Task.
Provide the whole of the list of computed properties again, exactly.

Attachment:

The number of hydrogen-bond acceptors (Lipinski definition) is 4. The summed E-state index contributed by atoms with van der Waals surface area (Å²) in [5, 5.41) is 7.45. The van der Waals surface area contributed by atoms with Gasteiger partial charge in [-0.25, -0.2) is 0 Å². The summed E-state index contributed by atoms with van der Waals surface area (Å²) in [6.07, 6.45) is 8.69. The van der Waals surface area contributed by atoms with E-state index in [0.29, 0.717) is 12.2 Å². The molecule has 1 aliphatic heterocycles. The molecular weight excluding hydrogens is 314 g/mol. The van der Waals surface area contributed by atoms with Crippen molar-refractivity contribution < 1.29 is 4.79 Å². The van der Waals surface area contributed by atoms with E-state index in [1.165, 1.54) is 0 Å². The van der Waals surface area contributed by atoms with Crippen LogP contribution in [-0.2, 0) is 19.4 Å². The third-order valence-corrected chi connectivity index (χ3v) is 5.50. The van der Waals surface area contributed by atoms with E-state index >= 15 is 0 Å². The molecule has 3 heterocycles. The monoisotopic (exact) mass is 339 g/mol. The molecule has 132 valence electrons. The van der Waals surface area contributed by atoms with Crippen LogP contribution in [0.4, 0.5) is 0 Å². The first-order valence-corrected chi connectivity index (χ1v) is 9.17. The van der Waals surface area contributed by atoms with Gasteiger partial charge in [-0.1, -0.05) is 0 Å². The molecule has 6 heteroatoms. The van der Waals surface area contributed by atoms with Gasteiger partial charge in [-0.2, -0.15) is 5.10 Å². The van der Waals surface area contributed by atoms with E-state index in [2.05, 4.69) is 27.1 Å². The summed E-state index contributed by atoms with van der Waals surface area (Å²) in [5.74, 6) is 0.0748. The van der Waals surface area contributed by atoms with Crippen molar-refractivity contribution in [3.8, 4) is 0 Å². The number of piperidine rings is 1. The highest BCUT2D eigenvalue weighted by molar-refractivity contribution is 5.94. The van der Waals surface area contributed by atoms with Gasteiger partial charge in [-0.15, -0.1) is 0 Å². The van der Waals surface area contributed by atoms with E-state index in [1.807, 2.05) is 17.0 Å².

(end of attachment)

The number of hydrogen-bond acceptors (Lipinski definition) is 4. The summed E-state index contributed by atoms with van der Waals surface area (Å²) in [5, 5.41) is 7.45. The van der Waals surface area contributed by atoms with Gasteiger partial charge in [-0.25, -0.2) is 0 Å². The summed E-state index contributed by atoms with van der Waals surface area (Å²) in [6.07, 6.45) is 8.69. The van der Waals surface area contributed by atoms with E-state index in [0.29, 0.717) is 12.2 Å². The molecule has 1 aliphatic heterocycles. The molecular weight excluding hydrogens is 314 g/mol. The van der Waals surface area contributed by atoms with Crippen molar-refractivity contribution < 1.29 is 4.79 Å². The van der Waals surface area contributed by atoms with E-state index in [1.165, 1.54) is 0 Å². The van der Waals surface area contributed by atoms with Crippen LogP contribution in [-0.2, 0) is 19.4 Å². The third-order valence-corrected chi connectivity index (χ3v) is 5.50. The van der Waals surface area contributed by atoms with E-state index >= 15 is 0 Å². The molecule has 3 heterocycles. The monoisotopic (exact) mass is 339 g/mol. The molecule has 132 valence electrons. The van der Waals surface area contributed by atoms with Crippen LogP contribution in [0.4, 0.5) is 0 Å². The first-order valence-corrected chi connectivity index (χ1v) is 9.17. The van der Waals surface area contributed by atoms with Gasteiger partial charge in [-0.1, -0.05) is 0 Å². The molecule has 6 heteroatoms. The van der Waals surface area contributed by atoms with Gasteiger partial charge in [-0.2, -0.15) is 5.10 Å². The van der Waals surface area contributed by atoms with E-state index in [2.05, 4.69) is 27.1 Å². The summed E-state index contributed by atoms with van der Waals surface area (Å²) in [5.74, 6) is 0.0748. The van der Waals surface area contributed by atoms with Crippen molar-refractivity contribution in [3.8, 4) is 0 Å². The number of piperidine rings is 1. The highest BCUT2D eigenvalue weighted by molar-refractivity contribution is 5.94. The van der Waals surface area contributed by atoms with Gasteiger partial charge in [-0.15, -0.1) is 0 Å². The van der Waals surface area contributed by atoms with E-state index in [1.807, 2.05) is 17.0 Å².